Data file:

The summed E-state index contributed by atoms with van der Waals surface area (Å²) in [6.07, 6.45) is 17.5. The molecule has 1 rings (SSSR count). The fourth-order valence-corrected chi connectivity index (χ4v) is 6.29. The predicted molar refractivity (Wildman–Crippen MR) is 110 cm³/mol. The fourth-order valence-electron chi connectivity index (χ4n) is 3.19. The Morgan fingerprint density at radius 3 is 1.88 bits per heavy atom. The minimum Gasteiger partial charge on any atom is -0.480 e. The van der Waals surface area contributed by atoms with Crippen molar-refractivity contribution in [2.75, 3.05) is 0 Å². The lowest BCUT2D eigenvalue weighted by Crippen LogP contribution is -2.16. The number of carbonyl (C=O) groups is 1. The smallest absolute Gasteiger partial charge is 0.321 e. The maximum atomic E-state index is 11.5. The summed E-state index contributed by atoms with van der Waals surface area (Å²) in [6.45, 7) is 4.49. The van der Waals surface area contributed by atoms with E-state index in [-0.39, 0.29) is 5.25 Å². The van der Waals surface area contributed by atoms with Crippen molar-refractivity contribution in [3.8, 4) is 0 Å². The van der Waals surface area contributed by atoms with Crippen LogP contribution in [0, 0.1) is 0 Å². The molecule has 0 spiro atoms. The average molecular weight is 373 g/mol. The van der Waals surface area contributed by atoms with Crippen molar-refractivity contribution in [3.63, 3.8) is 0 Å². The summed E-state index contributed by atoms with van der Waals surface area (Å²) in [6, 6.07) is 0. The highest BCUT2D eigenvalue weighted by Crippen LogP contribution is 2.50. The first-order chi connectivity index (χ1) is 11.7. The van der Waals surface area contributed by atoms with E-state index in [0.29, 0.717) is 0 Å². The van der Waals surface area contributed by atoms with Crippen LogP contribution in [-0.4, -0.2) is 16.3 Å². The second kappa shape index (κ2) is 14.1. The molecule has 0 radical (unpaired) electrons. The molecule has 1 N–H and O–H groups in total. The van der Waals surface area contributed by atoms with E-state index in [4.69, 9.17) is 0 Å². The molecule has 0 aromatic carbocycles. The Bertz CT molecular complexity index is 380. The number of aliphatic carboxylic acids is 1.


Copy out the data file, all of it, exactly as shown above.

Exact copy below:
The summed E-state index contributed by atoms with van der Waals surface area (Å²) in [6.07, 6.45) is 17.5. The molecule has 1 rings (SSSR count). The fourth-order valence-corrected chi connectivity index (χ4v) is 6.29. The predicted molar refractivity (Wildman–Crippen MR) is 110 cm³/mol. The fourth-order valence-electron chi connectivity index (χ4n) is 3.19. The Morgan fingerprint density at radius 3 is 1.88 bits per heavy atom. The minimum Gasteiger partial charge on any atom is -0.480 e. The van der Waals surface area contributed by atoms with Crippen molar-refractivity contribution in [2.75, 3.05) is 0 Å². The lowest BCUT2D eigenvalue weighted by Crippen LogP contribution is -2.16. The number of carbonyl (C=O) groups is 1. The smallest absolute Gasteiger partial charge is 0.321 e. The maximum atomic E-state index is 11.5. The summed E-state index contributed by atoms with van der Waals surface area (Å²) in [6.45, 7) is 4.49. The van der Waals surface area contributed by atoms with E-state index in [-0.39, 0.29) is 5.25 Å². The van der Waals surface area contributed by atoms with Crippen molar-refractivity contribution in [3.8, 4) is 0 Å². The van der Waals surface area contributed by atoms with Crippen LogP contribution in [0, 0.1) is 0 Å². The molecule has 0 spiro atoms. The average molecular weight is 373 g/mol. The van der Waals surface area contributed by atoms with Crippen molar-refractivity contribution in [3.63, 3.8) is 0 Å². The summed E-state index contributed by atoms with van der Waals surface area (Å²) in [6, 6.07) is 0. The highest BCUT2D eigenvalue weighted by Crippen LogP contribution is 2.50. The first-order chi connectivity index (χ1) is 11.7. The van der Waals surface area contributed by atoms with E-state index in [0.29, 0.717) is 0 Å². The van der Waals surface area contributed by atoms with Crippen LogP contribution in [-0.4, -0.2) is 16.3 Å². The second kappa shape index (κ2) is 14.1. The molecule has 0 radical (unpaired) electrons. The molecule has 1 N–H and O–H groups in total. The van der Waals surface area contributed by atoms with E-state index in [4.69, 9.17) is 0 Å². The molecule has 0 aromatic carbocycles. The Bertz CT molecular complexity index is 380. The number of aliphatic carboxylic acids is 1.